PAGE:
The way medical professionals talk to women about weight makes me so angry sometimes. The conversation never seems to be about nutrition or fitness when we talk about women- even in a doctor’s office. It is about weight loss, weight management, and weight control. My doctor never asks me if I exercise regularly or if I eat my 5 fruits and veggies a day- he just weighs me, like that reveals all there is to know about my overall fitness level.
This obsession with weight is not only a reductive way to look at overall health, but it can be dangerous. Eating disorders are on the rise in the U.S., partly due to our culture’s obsession with weight. If you are a young person who is at risk for an eating disorder, the last thing you need is your physician reinforcing the attitude that weight is everything.
Of course, like with most bad things, women suffer from our health care system’s obsession with weight more acutely than men do. A recent study revealed that doctors “recommend greater weight loss to female patients than to equivalently overweight male patients.” It is unclear why this is, but the study’s authors suggest “societal bias is one possibility.” I understand that doctors are just people, and that they internalize the same impossibly thin images of women that we all do. But, really, if doctors can’t be objective about what is a healthy weight for a woman, who can?
I am particularly upset about this tonight because of an experience I had in doctor’s office waiting to be tested for strep earlier today.
I had waited for four hours when a young-ish physician’s assistant called me in. He took my temp (I still had the fever I had that morning) and asked me to step on a scale.
He asked me how much I weigh as I stood on the scale and I gave him a rough estimate. As the numbers got larger he said, “Well, someone has been eating some barbeque.” As the numbers got even larger, he said “Well, someone has been eating a lot of barbeque.”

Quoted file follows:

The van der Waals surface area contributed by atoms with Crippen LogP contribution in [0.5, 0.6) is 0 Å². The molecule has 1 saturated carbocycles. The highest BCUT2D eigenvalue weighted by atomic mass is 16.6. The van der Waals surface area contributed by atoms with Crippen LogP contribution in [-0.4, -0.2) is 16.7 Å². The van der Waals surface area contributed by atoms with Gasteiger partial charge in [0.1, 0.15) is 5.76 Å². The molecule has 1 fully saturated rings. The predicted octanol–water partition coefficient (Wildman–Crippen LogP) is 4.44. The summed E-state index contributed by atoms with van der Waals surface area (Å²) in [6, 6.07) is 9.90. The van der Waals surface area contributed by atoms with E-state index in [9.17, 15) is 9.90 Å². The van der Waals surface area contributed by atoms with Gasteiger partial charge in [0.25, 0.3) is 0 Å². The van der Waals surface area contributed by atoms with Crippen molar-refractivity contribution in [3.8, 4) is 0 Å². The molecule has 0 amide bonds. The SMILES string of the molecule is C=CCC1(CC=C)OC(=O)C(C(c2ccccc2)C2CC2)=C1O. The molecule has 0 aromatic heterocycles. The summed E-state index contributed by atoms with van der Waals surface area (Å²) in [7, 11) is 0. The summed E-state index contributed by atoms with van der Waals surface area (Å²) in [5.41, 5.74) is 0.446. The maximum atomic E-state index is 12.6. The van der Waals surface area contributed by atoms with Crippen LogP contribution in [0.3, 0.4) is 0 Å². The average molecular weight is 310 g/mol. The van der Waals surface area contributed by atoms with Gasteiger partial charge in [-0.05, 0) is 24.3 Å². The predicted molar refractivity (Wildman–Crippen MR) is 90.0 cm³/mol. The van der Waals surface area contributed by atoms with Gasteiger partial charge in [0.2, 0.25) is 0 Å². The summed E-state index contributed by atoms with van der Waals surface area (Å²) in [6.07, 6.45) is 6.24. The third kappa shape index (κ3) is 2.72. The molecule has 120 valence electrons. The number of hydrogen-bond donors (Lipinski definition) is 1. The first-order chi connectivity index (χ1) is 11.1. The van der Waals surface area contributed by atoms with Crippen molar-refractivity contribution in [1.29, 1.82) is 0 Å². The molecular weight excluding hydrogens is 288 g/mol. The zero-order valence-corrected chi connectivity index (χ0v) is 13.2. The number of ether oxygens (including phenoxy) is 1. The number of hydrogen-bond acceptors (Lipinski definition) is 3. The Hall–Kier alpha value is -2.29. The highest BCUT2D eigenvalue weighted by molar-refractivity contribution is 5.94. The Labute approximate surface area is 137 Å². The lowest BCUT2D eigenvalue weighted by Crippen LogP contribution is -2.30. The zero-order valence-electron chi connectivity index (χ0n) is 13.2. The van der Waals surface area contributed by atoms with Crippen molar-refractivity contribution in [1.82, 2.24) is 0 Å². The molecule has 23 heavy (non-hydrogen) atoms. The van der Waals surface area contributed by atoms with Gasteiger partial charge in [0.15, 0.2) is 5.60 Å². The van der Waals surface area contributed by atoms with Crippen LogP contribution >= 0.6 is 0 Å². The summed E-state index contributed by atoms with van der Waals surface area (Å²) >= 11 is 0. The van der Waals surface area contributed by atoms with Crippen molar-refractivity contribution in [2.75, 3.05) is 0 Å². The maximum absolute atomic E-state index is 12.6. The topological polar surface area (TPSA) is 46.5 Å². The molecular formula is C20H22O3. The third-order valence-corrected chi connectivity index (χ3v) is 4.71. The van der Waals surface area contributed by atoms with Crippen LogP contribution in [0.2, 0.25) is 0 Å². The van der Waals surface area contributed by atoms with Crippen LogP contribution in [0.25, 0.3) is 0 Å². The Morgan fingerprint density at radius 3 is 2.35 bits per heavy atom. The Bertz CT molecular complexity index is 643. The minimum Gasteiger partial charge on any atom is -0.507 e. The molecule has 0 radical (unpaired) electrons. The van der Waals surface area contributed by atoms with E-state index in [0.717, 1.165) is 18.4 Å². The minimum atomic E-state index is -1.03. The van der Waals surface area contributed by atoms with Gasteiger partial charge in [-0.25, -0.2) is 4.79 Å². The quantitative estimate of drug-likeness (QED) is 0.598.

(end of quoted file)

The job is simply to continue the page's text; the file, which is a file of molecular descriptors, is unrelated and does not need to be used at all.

I let him know, in words only someone with strep who has been waiting four hours can, that he should shut up.
Later, the asshole came in again. As he was putting the cotton swab down my throat he remarked, “For someone so uptight, you don’t have much of a gag reflex.”
I reminded him that there are laws against sexual harassment, finally got someone else to help me, and later filed a complaint.
When he made the first comment about barbeque, I thought maybe he was just an asshole, not necessarily a sexist one. When he made the crack about my gag reflex, I knew he was sexist and suspected that might have been the reason he thought it was okay to insult my weight.
When I heard from the other room that his response after weighing an obese man was “Alright, step down, please,” my suspicions were confirmed.
So what have your experiences with medical professionals been? Have you ever experienced them making inappropriate comments about your weight or seen them treat women differently than men?
Come on; don’t leave me ranting here alone.